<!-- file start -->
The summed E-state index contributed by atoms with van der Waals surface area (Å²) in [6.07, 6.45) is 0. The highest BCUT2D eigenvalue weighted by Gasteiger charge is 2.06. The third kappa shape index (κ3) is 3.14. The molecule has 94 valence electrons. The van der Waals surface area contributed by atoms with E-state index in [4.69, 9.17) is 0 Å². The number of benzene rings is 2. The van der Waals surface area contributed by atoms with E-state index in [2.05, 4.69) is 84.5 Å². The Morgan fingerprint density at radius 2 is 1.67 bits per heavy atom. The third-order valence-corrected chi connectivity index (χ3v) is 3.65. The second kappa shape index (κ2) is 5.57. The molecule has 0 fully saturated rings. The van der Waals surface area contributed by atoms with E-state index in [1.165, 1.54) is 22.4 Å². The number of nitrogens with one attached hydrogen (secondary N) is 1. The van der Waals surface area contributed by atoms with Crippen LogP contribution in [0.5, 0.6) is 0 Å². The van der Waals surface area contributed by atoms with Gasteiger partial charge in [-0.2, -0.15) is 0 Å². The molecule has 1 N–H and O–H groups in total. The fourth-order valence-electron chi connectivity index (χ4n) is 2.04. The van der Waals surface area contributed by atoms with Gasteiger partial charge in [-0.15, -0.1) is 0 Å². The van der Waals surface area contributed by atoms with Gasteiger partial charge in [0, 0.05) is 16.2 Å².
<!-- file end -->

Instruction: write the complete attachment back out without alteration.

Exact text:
The summed E-state index contributed by atoms with van der Waals surface area (Å²) in [6.07, 6.45) is 0. The highest BCUT2D eigenvalue weighted by Gasteiger charge is 2.06. The third kappa shape index (κ3) is 3.14. The molecule has 94 valence electrons. The van der Waals surface area contributed by atoms with E-state index in [4.69, 9.17) is 0 Å². The number of benzene rings is 2. The van der Waals surface area contributed by atoms with E-state index in [2.05, 4.69) is 84.5 Å². The Morgan fingerprint density at radius 2 is 1.67 bits per heavy atom. The third-order valence-corrected chi connectivity index (χ3v) is 3.65. The second kappa shape index (κ2) is 5.57. The molecule has 0 fully saturated rings. The van der Waals surface area contributed by atoms with E-state index in [1.165, 1.54) is 22.4 Å². The number of nitrogens with one attached hydrogen (secondary N) is 1. The van der Waals surface area contributed by atoms with Crippen LogP contribution in [0.5, 0.6) is 0 Å². The van der Waals surface area contributed by atoms with Gasteiger partial charge in [-0.2, -0.15) is 0 Å². The molecule has 1 N–H and O–H groups in total. The fourth-order valence-electron chi connectivity index (χ4n) is 2.04. The van der Waals surface area contributed by atoms with Gasteiger partial charge in [-0.15, -0.1) is 0 Å². The van der Waals surface area contributed by atoms with Gasteiger partial charge in [0, 0.05) is 16.2 Å².